Luke Sharples Guitars
Let’s start at the beginning. Well, not the very beginning, but with the inception of the steel-strung acoustic guitar in the United States: the acoustics’ spiritual beginning. C.F.Martin, The Larson Brothers, George Washburn, Orville Gibson, Bob Taylor and everyone in-between (who, by the way, are too numerous to list) set about sculpting what we now know as the acoustic guitar. Through the decades, subtle and not-so-subtle changes occurred. They created to combat issues, they invented to improve the design and, over the years they got it very, very, right.
But let’s fast-forward to the 21st century. The acoustic guitar is sold by the thousands on a worldwide scale. Martin Guitars alone produce over 20,000 instruments per annum and there is certainly no shortage of buyers. The magnitude of the acoustic guitar industry in volume produced and, of course, variation on the types that are available is almost unfathomable. It’s certainly not explainable in 600 words. However, for the popularity that the acoustic guitar now enjoys, we have a new set of changes that are becoming apparent.
The real issue now is the very thing guitar designers sought to maximise: production. More demand leads to more production, thus more wood usage, which in turn leads to governmental regulation. This forces the hand of designers to re-evaluate, re-design and ultimately allow for production to continue and increase. Companies started implementing more laminate construct, more CNC production and essentially making the guitar a little more synthetically. Now this is not saying they are any less decent as an instrument. I am the owner of several “synthetic” builds by well-known acoustic guitar manufacturers and they are fantastic; I would not part with them for the world. But surely, these production restrictions must have implications for the acoustic guitar?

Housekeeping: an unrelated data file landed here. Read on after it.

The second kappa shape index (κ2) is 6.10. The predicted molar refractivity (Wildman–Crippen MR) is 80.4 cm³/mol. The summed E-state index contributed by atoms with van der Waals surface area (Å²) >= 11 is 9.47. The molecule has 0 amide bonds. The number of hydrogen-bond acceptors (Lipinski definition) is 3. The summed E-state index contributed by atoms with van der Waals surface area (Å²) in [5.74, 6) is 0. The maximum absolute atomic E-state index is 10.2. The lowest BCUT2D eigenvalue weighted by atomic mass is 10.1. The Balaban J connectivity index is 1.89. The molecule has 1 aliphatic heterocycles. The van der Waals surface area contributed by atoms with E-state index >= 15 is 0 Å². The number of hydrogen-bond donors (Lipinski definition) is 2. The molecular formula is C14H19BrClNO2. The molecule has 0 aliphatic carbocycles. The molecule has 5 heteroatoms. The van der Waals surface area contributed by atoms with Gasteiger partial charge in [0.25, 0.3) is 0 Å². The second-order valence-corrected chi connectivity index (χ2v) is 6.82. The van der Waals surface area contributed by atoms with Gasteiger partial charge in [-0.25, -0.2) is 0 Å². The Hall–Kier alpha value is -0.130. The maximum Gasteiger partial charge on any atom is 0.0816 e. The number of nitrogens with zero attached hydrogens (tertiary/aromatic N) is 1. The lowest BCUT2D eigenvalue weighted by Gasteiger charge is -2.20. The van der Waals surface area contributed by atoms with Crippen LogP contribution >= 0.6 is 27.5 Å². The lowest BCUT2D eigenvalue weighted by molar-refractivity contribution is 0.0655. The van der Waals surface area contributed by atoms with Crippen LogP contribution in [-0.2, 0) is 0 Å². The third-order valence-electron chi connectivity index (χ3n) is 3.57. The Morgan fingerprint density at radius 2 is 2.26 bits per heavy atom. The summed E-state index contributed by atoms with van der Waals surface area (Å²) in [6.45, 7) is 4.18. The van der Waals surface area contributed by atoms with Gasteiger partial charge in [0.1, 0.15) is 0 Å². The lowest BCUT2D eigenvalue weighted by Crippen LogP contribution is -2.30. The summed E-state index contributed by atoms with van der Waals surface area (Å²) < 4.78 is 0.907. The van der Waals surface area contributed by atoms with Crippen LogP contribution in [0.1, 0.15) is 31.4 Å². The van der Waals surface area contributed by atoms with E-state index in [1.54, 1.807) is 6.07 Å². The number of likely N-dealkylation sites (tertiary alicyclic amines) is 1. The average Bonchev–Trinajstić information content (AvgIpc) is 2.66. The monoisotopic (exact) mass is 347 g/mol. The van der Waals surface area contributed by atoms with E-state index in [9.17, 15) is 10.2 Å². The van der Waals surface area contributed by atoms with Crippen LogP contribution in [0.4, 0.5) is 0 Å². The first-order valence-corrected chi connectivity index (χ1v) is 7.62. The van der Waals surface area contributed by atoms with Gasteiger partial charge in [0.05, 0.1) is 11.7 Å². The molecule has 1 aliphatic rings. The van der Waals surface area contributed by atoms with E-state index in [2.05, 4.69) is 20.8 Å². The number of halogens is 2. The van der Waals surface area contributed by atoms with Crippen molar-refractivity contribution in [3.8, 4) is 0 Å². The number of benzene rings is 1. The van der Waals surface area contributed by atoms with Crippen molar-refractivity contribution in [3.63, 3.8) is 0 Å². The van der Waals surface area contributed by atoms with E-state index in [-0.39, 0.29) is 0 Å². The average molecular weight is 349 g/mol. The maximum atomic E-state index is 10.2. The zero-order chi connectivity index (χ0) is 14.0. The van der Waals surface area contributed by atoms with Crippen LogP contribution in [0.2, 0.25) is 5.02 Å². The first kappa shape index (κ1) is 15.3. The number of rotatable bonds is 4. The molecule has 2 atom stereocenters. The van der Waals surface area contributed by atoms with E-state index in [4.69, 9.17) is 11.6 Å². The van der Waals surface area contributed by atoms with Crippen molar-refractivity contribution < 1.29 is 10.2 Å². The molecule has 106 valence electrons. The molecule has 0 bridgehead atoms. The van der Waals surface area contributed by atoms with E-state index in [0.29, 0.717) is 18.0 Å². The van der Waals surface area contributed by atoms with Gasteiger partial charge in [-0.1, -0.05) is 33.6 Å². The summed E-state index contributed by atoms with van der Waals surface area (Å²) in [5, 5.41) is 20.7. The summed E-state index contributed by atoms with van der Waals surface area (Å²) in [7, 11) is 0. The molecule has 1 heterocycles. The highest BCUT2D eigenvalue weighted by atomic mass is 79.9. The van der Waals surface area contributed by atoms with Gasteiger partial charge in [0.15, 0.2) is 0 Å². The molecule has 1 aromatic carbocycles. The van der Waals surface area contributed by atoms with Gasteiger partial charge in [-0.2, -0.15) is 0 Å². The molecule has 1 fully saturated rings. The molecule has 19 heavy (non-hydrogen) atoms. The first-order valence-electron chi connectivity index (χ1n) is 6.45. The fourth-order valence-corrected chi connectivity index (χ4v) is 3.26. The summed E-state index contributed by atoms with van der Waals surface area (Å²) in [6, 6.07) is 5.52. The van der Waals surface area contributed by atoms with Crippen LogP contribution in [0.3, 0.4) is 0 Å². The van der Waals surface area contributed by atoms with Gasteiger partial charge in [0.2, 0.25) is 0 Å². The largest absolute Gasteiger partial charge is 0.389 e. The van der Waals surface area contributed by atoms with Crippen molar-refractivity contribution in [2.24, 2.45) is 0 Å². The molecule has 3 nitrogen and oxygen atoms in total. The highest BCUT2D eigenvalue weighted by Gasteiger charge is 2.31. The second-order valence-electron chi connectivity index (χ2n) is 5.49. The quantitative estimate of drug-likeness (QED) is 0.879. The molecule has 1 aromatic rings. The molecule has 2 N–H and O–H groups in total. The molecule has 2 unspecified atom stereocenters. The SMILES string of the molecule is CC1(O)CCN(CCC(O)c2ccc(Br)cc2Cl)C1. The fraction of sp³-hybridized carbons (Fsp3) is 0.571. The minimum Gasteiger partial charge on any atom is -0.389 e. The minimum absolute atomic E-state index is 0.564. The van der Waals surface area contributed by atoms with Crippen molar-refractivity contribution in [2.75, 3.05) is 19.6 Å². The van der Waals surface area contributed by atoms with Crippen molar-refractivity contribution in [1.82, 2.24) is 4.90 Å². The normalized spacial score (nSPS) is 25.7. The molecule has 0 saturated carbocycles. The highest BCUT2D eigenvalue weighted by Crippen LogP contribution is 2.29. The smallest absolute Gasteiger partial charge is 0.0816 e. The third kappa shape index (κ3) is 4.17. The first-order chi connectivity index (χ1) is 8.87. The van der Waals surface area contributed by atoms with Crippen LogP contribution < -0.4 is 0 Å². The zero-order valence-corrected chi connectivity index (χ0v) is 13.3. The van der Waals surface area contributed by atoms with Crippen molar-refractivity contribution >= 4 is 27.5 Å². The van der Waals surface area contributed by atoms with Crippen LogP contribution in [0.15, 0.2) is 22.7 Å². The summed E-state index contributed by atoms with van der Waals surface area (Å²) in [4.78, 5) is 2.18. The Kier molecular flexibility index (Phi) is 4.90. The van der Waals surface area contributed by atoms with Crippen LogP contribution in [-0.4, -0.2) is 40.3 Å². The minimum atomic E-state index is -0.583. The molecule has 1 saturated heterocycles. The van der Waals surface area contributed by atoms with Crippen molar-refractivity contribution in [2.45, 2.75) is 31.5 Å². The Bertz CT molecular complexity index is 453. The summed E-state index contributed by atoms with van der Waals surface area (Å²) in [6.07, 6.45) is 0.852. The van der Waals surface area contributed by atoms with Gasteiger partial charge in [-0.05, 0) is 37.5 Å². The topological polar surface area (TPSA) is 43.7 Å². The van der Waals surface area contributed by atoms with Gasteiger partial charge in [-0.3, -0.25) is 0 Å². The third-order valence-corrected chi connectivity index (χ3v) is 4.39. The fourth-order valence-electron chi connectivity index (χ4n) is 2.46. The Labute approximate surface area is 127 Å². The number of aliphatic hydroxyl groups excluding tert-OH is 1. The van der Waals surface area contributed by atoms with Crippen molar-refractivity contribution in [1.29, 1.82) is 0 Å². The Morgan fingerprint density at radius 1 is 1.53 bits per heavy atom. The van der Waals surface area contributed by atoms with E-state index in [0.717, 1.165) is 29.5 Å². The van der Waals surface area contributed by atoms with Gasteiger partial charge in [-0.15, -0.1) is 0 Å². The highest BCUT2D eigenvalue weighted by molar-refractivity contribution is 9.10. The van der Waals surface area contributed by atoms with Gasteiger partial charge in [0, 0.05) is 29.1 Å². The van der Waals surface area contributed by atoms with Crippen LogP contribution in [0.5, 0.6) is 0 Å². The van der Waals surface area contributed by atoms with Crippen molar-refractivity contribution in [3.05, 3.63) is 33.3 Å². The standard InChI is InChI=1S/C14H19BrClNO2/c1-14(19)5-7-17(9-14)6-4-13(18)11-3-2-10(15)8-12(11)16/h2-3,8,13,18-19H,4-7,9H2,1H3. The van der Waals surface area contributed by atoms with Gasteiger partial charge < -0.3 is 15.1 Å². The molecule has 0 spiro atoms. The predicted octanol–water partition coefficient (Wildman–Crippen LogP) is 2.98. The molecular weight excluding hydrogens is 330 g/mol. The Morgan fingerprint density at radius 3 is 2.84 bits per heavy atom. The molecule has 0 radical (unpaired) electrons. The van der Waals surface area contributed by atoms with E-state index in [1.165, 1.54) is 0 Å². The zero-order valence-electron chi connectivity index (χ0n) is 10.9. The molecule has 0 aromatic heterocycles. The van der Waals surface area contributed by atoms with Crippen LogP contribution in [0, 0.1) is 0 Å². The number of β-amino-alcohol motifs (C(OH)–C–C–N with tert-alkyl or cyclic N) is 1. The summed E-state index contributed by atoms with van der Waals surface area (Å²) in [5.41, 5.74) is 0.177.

Well they do, and this is where our change comes about. The steel-strung acoustic guitar is at a fork in its lifespan. What we are seeing is a forced change that means that medium and large scale companies must adhere to the regulations covering companies of large scale production, meaning that even their custom shop guitars fall inside this litigation. Thus, although their guitars are still quality instruments, they are controlled instruments. Elements of the design process are gone. Elements of the raw experimentation are gone. And, to an extent, the very element which the guitar exists for is gone: the human element.
This is where the small manufacturers come in. As we saw at this year’s NAMM, boutique guitar makers are seeing a phenomenal rise in interest and with websites such as Destroy All Guitars, it is becoming even easier to purchase a truly artisan instrument. Customers have a whole world of choice available to them, dealing with the craftspeople that are making their instrument.
This, in turn, means bespoke builds and a genuine level of creativity in the building process.
But, what about the acoustic guitar design?
On the one hand, through synthetic material innovation, the world has access to one of the most exciting and dynamic instruments in the world. From low-cost, workhorse instruments right up to high-cost, collectible, factory made. They are perfectly made using CNC production and the implementation of sustainable materials and, although identical to the next, very much quality instruments with a lot to give. On the other, it paves the way for unique traditional builds: genuinely individual instruments with individual characteristics, made by independent artisans using traditional methods and ethically sourced, hand-picked woods. Each handmade guitar, as much a testament to the input and mind of the player, as the skill and craftsmanship of the maker. So now the question is: what do you look for in your guitars?
Luke Joseph Sharples is a British guitar maker and the Director of Joseph Lukes Guitars. He has been producing handmade acoustic guitars for 5 years, specialising in using only hand tools and traditional methods to produce his own innovative designs, including the Joseph Lukes Grand Concert. Luke lives in London where he makes, plays, and writes about the guitar.